As far as Alex Hardy’s mother knew, he was a typical 23-year-old, a Brit living in Canada, where he’d chosen to attend university. He was smart, with no history of mental illness, regarded by his friends as friendly and intelligent. But in late November 2017, he took his own life, and the suicide letter he’d sent his family via email shocked them all: Alex blamed his fatal decision on a circumcision gone wrong, a procedure his family had no idea he’d even undergone and which they weren’t particularly familiar with.
Alex had timed his email suicide note to reach his family 12 hours after he took his own life. In that email Alex told his story, blaming a circumcision gone wrong at the hands of a Canadian doctor and calling the procedure itself an act of “male genital mutilation.” While he was alive, Alex had suffered in secret, not discussing with his family any issues with his penis nor the procedure he’d undergone.
Alex wrote in his final email, “I had issues with a tight foreskin, but from my late teens it created issues in the bedroom as it meant my foreskin would not retract over the glans as intended which caused some awkward moments.”
He’s describing a problem called phimosis, in which the foreskin is so tight that it’s unable to pull back from the glans (head) of the penis. While it’s a typical issue in many uncircumcised young boys, typically it resolves itself by adulthood. Adults with phimosis can experience trouble urinating and painful sex. Even then, circumcision is considered (by the UK’s NHS, anyway) to be a last resort.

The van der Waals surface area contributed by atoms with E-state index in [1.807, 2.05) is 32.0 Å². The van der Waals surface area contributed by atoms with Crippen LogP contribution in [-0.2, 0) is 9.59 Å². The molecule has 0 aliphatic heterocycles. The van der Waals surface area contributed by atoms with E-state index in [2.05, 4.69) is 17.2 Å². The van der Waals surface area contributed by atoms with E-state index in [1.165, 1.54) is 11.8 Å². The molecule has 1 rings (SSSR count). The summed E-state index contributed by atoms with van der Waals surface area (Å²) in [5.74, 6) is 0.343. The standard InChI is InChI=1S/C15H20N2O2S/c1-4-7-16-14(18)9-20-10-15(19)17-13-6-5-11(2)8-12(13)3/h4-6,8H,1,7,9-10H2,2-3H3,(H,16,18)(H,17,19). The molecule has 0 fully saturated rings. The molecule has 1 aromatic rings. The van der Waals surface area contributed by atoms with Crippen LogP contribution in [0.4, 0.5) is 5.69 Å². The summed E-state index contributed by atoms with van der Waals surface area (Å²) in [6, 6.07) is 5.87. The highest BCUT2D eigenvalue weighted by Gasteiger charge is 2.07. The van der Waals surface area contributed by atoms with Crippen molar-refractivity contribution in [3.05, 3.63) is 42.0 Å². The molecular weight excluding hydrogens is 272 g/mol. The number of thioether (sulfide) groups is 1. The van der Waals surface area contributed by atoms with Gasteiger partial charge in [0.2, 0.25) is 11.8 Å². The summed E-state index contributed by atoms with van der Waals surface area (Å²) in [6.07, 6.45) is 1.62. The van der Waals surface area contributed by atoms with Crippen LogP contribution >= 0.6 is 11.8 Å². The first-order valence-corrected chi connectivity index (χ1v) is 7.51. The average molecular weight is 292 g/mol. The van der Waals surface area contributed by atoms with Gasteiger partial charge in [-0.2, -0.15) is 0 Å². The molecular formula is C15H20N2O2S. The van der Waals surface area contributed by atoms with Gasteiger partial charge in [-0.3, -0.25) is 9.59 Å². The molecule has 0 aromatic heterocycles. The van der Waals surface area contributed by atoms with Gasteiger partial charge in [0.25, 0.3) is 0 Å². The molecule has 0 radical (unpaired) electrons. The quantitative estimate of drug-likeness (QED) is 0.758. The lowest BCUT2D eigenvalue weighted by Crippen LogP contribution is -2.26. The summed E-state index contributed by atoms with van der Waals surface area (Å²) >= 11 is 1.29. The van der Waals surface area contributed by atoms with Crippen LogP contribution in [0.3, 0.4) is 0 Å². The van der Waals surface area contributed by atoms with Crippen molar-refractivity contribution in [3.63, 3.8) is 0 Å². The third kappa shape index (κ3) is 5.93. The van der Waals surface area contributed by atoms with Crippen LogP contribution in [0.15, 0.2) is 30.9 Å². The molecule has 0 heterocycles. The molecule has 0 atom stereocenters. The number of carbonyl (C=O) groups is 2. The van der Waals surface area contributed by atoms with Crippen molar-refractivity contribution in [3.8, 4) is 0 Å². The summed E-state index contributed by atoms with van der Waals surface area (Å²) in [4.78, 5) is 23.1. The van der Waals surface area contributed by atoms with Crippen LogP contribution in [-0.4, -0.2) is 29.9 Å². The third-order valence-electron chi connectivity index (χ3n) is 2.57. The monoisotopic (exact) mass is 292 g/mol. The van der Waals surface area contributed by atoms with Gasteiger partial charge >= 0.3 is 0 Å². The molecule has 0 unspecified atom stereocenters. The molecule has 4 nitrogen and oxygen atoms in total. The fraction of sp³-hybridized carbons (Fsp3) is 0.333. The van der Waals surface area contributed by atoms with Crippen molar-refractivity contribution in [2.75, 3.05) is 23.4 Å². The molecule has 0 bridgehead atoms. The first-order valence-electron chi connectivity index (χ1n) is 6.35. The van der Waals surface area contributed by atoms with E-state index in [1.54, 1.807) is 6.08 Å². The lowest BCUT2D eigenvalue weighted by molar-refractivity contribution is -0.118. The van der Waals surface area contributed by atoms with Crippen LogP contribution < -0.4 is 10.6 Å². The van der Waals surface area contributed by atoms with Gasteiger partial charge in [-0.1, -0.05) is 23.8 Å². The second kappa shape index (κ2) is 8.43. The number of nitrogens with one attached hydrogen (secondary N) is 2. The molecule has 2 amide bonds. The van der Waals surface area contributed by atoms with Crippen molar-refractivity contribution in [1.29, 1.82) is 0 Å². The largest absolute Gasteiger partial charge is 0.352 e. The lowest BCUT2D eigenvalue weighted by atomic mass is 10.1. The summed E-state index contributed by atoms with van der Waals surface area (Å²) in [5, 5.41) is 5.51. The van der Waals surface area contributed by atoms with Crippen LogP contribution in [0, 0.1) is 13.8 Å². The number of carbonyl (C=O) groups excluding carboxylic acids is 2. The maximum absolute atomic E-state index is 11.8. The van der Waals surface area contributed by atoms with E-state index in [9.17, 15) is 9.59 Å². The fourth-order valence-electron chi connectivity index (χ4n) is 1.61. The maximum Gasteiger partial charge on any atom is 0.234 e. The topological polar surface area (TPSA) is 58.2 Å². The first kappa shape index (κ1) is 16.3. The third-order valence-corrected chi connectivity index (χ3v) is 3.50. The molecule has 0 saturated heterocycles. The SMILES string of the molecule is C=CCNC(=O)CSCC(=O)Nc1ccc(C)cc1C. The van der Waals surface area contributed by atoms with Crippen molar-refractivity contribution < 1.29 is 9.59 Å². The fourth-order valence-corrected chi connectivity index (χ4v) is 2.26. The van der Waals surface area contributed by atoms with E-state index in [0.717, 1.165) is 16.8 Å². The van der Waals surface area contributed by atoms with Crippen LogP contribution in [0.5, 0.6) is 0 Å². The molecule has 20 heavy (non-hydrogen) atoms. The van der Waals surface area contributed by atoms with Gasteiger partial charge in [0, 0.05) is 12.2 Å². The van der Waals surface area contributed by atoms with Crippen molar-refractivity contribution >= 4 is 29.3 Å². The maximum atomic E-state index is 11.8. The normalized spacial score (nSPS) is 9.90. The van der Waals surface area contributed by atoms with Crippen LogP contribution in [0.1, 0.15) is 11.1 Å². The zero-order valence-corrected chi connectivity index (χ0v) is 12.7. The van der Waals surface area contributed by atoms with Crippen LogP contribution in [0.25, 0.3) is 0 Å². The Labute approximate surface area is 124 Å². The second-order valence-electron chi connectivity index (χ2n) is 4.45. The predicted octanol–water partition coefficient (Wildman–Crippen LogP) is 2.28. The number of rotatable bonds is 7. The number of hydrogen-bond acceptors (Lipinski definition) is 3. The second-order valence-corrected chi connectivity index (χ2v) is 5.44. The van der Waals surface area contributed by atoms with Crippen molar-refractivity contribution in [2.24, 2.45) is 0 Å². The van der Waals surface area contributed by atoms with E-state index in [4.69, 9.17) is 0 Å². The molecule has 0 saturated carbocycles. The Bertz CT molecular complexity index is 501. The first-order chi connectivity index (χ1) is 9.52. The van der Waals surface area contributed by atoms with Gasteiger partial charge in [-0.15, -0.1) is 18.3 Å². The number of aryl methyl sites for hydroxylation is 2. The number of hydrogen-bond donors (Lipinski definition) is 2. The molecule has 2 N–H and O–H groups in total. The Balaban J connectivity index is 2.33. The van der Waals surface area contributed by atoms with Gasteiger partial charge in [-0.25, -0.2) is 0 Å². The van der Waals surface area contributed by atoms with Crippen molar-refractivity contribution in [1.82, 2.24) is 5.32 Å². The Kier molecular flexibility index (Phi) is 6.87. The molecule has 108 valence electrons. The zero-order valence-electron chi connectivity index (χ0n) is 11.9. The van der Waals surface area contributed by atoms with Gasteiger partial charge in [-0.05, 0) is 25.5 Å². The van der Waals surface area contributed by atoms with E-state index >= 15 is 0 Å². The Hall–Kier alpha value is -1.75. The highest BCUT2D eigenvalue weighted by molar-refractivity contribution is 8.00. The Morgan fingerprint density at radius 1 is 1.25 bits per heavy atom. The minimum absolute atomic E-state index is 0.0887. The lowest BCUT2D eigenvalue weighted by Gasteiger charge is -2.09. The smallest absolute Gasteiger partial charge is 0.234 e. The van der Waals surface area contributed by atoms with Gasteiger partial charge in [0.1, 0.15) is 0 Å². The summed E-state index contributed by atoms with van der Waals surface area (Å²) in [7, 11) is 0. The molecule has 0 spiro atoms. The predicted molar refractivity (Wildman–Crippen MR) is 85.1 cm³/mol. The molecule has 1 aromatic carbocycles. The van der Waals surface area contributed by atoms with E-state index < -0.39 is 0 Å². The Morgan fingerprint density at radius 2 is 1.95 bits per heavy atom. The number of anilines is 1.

He decided to consult a Canadian doctor about the issue, who Alex claims gave him a steroid cream to stretch his foreskin; the idea was the treatment would hopefully work and more serious measures wouldn’t be necessary. But Alex didn’t feel the treatment was working and was referred to a urologist, who Alex says “immediately suggested circumcision.”
“I asked about stretching and he completely lied to my face and said it would not work for me,” Alex said in his letter. “I was mostly trusting as I felt he was the expert who knew best in this regard so with a pinch of salt I accepted it.”
Alex felt he wasn’t fully able to research circumcision, because it was “too much of a taboo” to discuss with his friends, and he didn’t feel comfortable researching it in a public place while his laptop was broken.